The number of hands played and the number of winning hands are required. This is a lot of work and probably not worth all the effort. But it is necessary to prove fairness (randomness).

Recording the number of hands played and only one or two infrequent winners (such as full houses) is more manageable.

Rather than try to count each hand played, take advantage of the players card bonus point count. Almost all players clubs give points based on dollars per point. To calculate the hands played follow either option A or B.

  1. If you know the dollars per point:
    • Calculate the number of hands played by subtracting the starting points from the ending points giving the number of points earned this session.
    • Multiply this by the number of dollars per point. This gives the dollars played this session. 
    • Divide that number by the amount of each bet – for example, $1.25 for a quarter game or $5 for a dollar game. This gives the total hands played.
  2. To calculate the dollars per point:
    • Make a note of the starting players club points.
    • Play 20 to 50 hands (the more the better). Keep track by making a hash mark when each hand is bet.
    • Remove your players card and then reinsert it to update the point count.
    • Subtract the new count from the starting count to get the points earned.
    • Multiply the number of hands played by the cost per hand to get the total dollars played.
    • Divide the dollars played by the points earned to get the dollars per point.
    • Go to A.

While playing, keep track of the number of full houses. This can be done by making hash marks. Add up several sessions totaling at least 20,000 hands. The more hands, the closer the results will be to the average frequency.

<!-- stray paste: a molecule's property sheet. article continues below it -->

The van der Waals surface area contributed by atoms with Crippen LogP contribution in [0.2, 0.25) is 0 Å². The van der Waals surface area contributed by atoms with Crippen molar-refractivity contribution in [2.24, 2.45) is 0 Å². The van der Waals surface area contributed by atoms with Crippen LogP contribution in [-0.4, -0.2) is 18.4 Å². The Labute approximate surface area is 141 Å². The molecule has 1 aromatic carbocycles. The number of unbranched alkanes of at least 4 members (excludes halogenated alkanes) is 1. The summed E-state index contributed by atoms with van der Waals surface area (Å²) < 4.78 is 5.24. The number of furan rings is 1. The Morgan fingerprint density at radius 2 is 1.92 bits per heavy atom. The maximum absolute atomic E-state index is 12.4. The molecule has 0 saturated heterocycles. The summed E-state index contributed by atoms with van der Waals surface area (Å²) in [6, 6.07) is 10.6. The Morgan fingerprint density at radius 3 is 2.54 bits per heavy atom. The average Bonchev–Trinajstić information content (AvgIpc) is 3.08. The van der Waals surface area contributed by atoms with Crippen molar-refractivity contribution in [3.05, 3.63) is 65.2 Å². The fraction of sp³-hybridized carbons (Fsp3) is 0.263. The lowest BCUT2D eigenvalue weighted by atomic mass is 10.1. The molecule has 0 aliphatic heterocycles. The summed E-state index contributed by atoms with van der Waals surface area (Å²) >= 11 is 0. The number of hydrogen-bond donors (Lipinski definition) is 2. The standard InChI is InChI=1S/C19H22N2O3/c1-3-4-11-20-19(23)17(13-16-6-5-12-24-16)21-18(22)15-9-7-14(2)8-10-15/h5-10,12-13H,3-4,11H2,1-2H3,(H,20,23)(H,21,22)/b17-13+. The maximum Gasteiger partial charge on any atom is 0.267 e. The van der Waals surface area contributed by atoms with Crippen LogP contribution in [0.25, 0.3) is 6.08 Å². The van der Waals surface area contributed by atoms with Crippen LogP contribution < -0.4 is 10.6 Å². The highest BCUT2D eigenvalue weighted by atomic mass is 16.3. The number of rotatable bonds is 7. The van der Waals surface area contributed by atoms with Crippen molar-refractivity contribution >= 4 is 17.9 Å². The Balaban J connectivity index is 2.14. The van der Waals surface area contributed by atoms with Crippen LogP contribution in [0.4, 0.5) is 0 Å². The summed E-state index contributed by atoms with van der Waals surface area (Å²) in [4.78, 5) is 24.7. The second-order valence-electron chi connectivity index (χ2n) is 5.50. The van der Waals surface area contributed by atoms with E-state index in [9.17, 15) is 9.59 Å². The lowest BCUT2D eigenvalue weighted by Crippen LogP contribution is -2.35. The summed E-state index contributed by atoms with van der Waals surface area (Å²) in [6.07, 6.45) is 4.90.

It is a whole lot of work. However, if the effort is taken, I am virtually certain the results will confirm a fair game in major gaming venues. Remember, the more hands captured, the closer to the mathematical frequency you should be.

Video Poker

5. Summary

Video poker players sometimes feel games are rigged (unfair).
A player’s memory is unreliable as it remembers long periods without hitting winning hands, but forgets winning hands that are more frequent than normal.
Based on the game and pay table, the frequency of winning hands can be calculated.
Determining the fairness of the game requires a lot of work and will almost certainly prove the games in major markets are fair.

Jerry “Stickman” has been involved in casino gambling for nearly 30 years. He is an expert in blackjack, craps, video poker and advantage slot machine play. He started playing blackjack in the late ‘80s, learned several card counting systems and used these skills to become an advantage blackjack player and overall winner of this game. He also acquired the skills necessary to become an overall winner in the game of craps, accomplishing this by a combination of throwing skill and proper betting techniques. Stich is also an overall winner playing video poker.